C# Exception Handling


  • An exception can be considered as an error which is caused due to a run time error in a program.
  • When the compiler encounters with the error such as dividing by zero, it creates an exception object and informs us that an error has occurred.
  • If we want that the program remains continue executing the remaining code, we have to catch the exception object thrown by the error condition and display an appropriate message for taking corrective action. This process is known as the exception handling.
  • If we do not catch and handle the exception object properly the compiler will display an error message and will terminate the program.

In C# Exception can be divided into two parts:


exception handling

We will discuss these Exceptions in details later, now we are going to discuss some important terms regarding exception handling:


  • try block:The code that may be throw exception which we want to handle is put in the try block. It is followed by one and more catch block.
  • catch block:The code to handle the thrown exception is put in the catch block just after the try block.
  • finally block:finally block is always executed whether the exception is thrown or not by the try block.
  • throw statement:Any method can throw the exception using throw statement when any unexpected event is occur.

Standard Exceptions


  • The exceptions which are pre-defined and provide us with the help of some classes called Exception classes by .NET Class Library are known as Standard Exceptions.
  • These Exception classes are defined in the System namespace.
  • Some of the exception classes present in .NET class library are given below in the table:
  • exception handling
Handling Standard Exceptions using try-catch block

  • The piece of code to handle the exception is written in the try-catch block.
  • When a program starts executing, the program control enters the try block. If all the statements present in try block successfully executed, then the program control leaves the try-catch block.
  • If any statement fails to execute, the execution of remaining statements is stopped and the program control goes to the catch block for handling the exception.

Some facts about try-catch block


  • A try block must be followed by a catch block.
  • A try block can have multiple catch blocks.
  • The try block must lie inside a method.

Here is an example of handling exceptions using try-catch block:


Example

using System;
namespace ExceptionHandling
{
class classA
{
public void division(int x, int y)
{
try
{
int z;
z = x / y;
}
catch (DivideByZeroException e)
{

Console.WriteLine("Cannot divide by zero, it is a logical error.\n Caught an exception:{0}",e);
}

}
static void Main()
{
classA a = new classA();
a.division(4, 0);
Console.ReadLine();
}
}
}

The output of the above program is as follows:


Output

Cannot divide by zero, it is a logical error.
Exception caught: System.DivideByZeroException: Attempted to divide by zero.
at ExceptionsHandling.classA.Division(Int32 x, Int32 y) in C:\Documents and setting...........

Handling Standard Exceptions using try-catch-finally block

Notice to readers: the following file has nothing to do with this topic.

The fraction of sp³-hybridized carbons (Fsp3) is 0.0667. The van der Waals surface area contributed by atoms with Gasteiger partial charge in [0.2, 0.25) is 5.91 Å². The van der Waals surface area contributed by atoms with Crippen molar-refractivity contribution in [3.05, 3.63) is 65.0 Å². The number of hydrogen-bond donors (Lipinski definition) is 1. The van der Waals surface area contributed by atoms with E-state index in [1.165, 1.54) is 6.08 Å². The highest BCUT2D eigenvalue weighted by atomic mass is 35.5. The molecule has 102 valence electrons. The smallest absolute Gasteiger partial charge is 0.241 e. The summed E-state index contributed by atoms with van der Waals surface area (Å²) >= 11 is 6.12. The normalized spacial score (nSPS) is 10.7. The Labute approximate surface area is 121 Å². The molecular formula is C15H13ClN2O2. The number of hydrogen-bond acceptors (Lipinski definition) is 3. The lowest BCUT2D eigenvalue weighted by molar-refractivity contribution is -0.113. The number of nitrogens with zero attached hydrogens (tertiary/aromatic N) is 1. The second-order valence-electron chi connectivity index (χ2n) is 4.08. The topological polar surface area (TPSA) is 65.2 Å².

• finally block contains a group of statements that always executes before control leaves the try block.
  • It executed always either exception is thrown by the try block or not.
  • Here is an example of handling the standard exceptions using try-catch-finally block:
Example

using System;
namespace ExceptionHandling
{
class classA
{
public void division(int x, int y)
{
try
{
int z;
z = x / y;
}
catch (DivideByZeroException e)
{

Console.WriteLine("Cannot divide by zero, it is a logical error.\nCaught an exception:{0}", e);
} finally
{
Console.WriteLine("The Divisor program is closing");
}

}

static void Main()
{
classA a = new classA();
a.division(4, 0);
Console.ReadLine();
}
}
}

The output of the above program will be as follows:


Output

Cannot divide by zero, it is a logical error.
Exception caught: System.DivideByZeroException: Attempted to divide by zero.
at ExceptionsHandling.classA.Division(Int32 x, Int32 y) in C:\Documents and setting........
The Divisor Program is closing.

User-Defined Exceptions


  • Sometimes a situation is arises that we have to handle an exception for which there is no exception class defined in the .NET class library.
  • In that cases we are called the classes as user-defined classes and the exception handled by these classes are known as user-defined exceptions.
Handling User-Defined Exceptions

Here is an example which shows the handling of user-defined exceptions:


Example

using System;
using System.Collections.Generic;
using System.Text;
namespace ExceptionHandling
{
class exceptions
{
static void Main()
{
float a = 3;
float b = 20000;
float c;
try
{
c=a/b;
if (c < 0.001f)
{
throw new userexception("number is too small");
}
}
catch (userexception u)
{
Console.WriteLine("exception caught");
Console.WriteLine(u.Message);
Console.ReadLine();
}
finally
{
Console.WriteLine("You are in finally block");
}
}
}
public class userexception : Exception
{
public userexception(string message) : base(message)
{
}
}
}

The output of the above program is as follows:


Output

exception caught
number is too small